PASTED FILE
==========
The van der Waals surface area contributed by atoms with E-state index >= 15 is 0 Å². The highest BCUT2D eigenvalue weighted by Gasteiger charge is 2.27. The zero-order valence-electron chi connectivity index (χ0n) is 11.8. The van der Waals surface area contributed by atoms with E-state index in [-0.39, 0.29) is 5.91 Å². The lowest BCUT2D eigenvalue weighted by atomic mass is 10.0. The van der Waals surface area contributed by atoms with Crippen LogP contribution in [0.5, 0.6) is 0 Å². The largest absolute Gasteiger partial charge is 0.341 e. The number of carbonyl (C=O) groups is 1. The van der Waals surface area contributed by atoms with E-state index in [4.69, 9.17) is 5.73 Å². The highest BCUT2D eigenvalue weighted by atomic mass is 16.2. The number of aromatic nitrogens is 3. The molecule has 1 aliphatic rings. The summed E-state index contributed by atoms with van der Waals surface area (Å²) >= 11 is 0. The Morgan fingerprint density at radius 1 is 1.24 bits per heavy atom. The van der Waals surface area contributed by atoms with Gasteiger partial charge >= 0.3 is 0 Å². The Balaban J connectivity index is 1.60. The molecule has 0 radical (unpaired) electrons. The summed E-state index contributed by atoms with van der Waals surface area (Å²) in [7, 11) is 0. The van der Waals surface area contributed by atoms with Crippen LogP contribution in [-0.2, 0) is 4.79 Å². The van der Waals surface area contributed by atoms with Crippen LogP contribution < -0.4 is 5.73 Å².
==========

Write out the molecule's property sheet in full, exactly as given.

The van der Waals surface area contributed by atoms with E-state index >= 15 is 0 Å². The highest BCUT2D eigenvalue weighted by Gasteiger charge is 2.27. The zero-order valence-electron chi connectivity index (χ0n) is 11.8. The van der Waals surface area contributed by atoms with E-state index in [-0.39, 0.29) is 5.91 Å². The lowest BCUT2D eigenvalue weighted by atomic mass is 10.0. The van der Waals surface area contributed by atoms with Crippen LogP contribution in [0.5, 0.6) is 0 Å². The largest absolute Gasteiger partial charge is 0.341 e. The number of carbonyl (C=O) groups is 1. The van der Waals surface area contributed by atoms with E-state index in [4.69, 9.17) is 5.73 Å². The highest BCUT2D eigenvalue weighted by atomic mass is 16.2. The number of aromatic nitrogens is 3. The molecule has 1 aliphatic rings. The summed E-state index contributed by atoms with van der Waals surface area (Å²) >= 11 is 0. The Morgan fingerprint density at radius 1 is 1.24 bits per heavy atom. The van der Waals surface area contributed by atoms with Gasteiger partial charge >= 0.3 is 0 Å². The Balaban J connectivity index is 1.60. The molecule has 0 radical (unpaired) electrons. The summed E-state index contributed by atoms with van der Waals surface area (Å²) in [7, 11) is 0. The van der Waals surface area contributed by atoms with Crippen LogP contribution in [-0.2, 0) is 4.79 Å². The van der Waals surface area contributed by atoms with Crippen LogP contribution < -0.4 is 5.73 Å².